Michigan voters on Tuesday appear to have supported three statewide proposals that would make changes to term limits, enshrine abortion rights and add voting rights measures in the state Constitution.
The Associated Press has not made calls as of 12:30 a.m. Wednesday, but NBC News said that Proposal 3, the abortion rights measure, will pass.
With 45% of votes counted in unofficial returns, Proposal 1, the legislative term limits and financial disclosure measure, had secured 61% of the yes vote.
Proposal 2, the voter rights amendment, had secured 56% of the yes vote With 44% of the vote counted.
With 50% of votes counted, Proposal 3, the reproductive freedom measure, secured 53% of the vote.
Proposal 1, placed on the ballot by the Legislature in May, would modify term limits for Michigan’s Legislature to allow legislators to serve a combined 12 years in both the House and Senate.
The current standard, which voters approved in 1992, limits legislators to three terms in the House, which totals six years, and two terms in the Senate, which totals eight years. In total, legislators can serve for 14 years. Michigan is one of 15 states that have term limits for state lawmakers, according to the National Conference of State Legislatures.
Proposal 2 would amend Article II of the Michigan Constitution to expand voting rights. The Michigan GOP opposed the amendment.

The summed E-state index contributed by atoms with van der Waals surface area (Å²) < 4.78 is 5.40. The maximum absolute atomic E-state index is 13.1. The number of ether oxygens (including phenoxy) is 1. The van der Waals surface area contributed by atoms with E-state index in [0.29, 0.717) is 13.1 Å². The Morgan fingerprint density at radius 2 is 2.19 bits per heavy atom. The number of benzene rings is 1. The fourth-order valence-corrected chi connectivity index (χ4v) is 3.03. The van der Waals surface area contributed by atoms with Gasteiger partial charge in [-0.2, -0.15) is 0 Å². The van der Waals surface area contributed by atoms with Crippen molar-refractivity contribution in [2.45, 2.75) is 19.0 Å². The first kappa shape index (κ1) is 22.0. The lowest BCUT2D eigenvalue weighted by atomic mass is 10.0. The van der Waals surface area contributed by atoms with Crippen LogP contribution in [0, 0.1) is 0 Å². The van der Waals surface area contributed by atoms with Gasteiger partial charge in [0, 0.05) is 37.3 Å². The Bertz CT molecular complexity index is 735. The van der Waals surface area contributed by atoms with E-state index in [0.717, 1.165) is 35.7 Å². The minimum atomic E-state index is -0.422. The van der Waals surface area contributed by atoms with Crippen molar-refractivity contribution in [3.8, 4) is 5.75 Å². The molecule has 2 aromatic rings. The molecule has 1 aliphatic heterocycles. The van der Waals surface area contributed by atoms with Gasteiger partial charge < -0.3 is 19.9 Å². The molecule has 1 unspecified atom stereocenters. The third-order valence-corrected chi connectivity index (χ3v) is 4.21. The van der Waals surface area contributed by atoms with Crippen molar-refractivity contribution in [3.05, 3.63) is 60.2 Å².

The Promote the Vote coalition that placed the initiative on the ballot included nearly 30 partner organizations, including the NAACP Michigan State Conference, Michigan League for Conservation Voters and Michigan Farmers Union.
Although AP has not called the race, the coalition declared victory early Wednesday.
“I’d like to thank the millions of Michigan voters who said, ‘Yes’ to Proposal 2 which protects the fundamental right to vote while enhancing security and expanding the accessibility of Michigan’s future elections,” said Micheal Davis, executive director for Promote the Vote. “Michigan voters clearly support ensuring every voice is heard and every vote is counted in every election no matter what political party or candidate we support, where we live or what we look like.”
The Rev. Wendell Anthony, Detroit NAACP president, told the Advance on Tuesday that the measure was vitally important to his members, many of whom are African American.
“It is a priority in terms of access to the ballot box and making it more accessible,” said Anthony on Tuesday. “That’s a real issue.”
It came after a set of 39 bills sponsored by the GOP-led Michigan Senate were introduced in 2021. Anthony said at the time that the bills, if passed, would place “democracy on a ventilator.”
Proposal 3, The Reproductive Freedom for All constitutional amendment would change the state Constitution to create individual rights to reproductive freedom, including the right for an individual to make decisions about pregnancy and abortion; allow for the state to regulate abortion after fetal viability but not prevent it if it is medically necessary to the patient; prevent the prosecution of individuals carrying out their right; and disqualify state laws that conflict with the amendment.